taking out trash, scrubbing walls, deep cleaning the pass bar, deep cleaning the floors, removing booths and cleaning behind and around them, sweeping carpet throughout the entire restaurant, organizing and cleaning and deep cleaning booster seats and high chairs, mopping, rolling out rugs from the hallways and front lobby to sweep clean the rugs and hard floors, cleaning and deep cleaning both restrooms, deep cleaning chair bottoms and legs, cleaning vents, cleaning windows, and dusting.

(Id. at 7.)

In a previous Order addressing similar FLSA arguments, for the purpose of resolving seven motions to dismiss, the Court combined six (6) plaintiffs suing P.F. Chang China Bistro, Inc. and one plaintiff's complaint against Arriba Mexican Grill. The Court granted defendants' motions and dismissed without prejudice the plaintiffs' minimum wage claims brought under the FLSA. (See, e.g., Schaefer, No. CV 14-185-PHX-SMM, Doc. 31.) The Court also provided the plaintiffs with the opportunity to move the Court for leave to amend their complaint. (See id.) Finally, the Court forwarded a copy of its Order to all of the parties in the remaining transferred cases. (Id.)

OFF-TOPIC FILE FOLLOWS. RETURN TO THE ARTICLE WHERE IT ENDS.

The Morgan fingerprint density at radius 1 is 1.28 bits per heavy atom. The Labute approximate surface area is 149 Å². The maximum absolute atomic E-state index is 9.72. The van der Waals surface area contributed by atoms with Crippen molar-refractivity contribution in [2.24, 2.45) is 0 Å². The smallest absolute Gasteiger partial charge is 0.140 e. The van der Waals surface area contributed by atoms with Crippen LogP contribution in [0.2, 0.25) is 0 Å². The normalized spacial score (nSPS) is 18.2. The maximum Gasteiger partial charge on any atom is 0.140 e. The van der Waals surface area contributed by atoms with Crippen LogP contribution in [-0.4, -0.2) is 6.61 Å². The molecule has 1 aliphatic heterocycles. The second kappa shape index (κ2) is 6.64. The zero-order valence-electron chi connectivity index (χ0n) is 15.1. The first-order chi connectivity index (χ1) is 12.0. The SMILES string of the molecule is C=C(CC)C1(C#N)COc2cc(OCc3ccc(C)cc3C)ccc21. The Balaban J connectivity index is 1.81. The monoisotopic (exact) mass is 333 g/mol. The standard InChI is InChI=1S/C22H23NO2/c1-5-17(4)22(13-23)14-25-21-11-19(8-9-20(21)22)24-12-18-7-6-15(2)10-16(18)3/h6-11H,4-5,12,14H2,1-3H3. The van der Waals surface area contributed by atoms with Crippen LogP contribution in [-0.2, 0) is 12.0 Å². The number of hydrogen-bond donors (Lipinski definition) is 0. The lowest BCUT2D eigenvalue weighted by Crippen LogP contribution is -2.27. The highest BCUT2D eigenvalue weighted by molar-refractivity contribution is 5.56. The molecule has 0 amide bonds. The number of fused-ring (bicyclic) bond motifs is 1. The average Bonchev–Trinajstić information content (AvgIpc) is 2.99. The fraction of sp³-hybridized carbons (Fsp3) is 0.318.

Plaintiffs' Motions for Leave to Amend

Following this Court's Order in Schaefer, all three Plaintiffs moved for leave to amend their complaints or FAC. (See Montijo, Doc. 28; Colunga, Doc. 30; and Sheehan, Doc. 24.)[2] The Court has combined the above-captioned three related cases for the purpose of resolving Plaintiffs' similar motions for leave to amend, and subsequent related motions. The Court has reviewed all of Plaintiffs' motions for leave to amend. (See Montijo, Doc. 28; Colunga, Doc. 30; and Sheehan, Doc. 24.) In Plaintiffs' pending motions for leave to amend, Montijo's proposed SAC and Colunga's and Sheehan's proposed FAC, they all assert the same first two counts. (Id.) In Count 1, alleging a violation of the FLSA's minimum wage provision, they assert a dual jobs claim alleging that they performed non-tipped labor related to their tipped server occupation in excess of 20% of their workweek duties, including: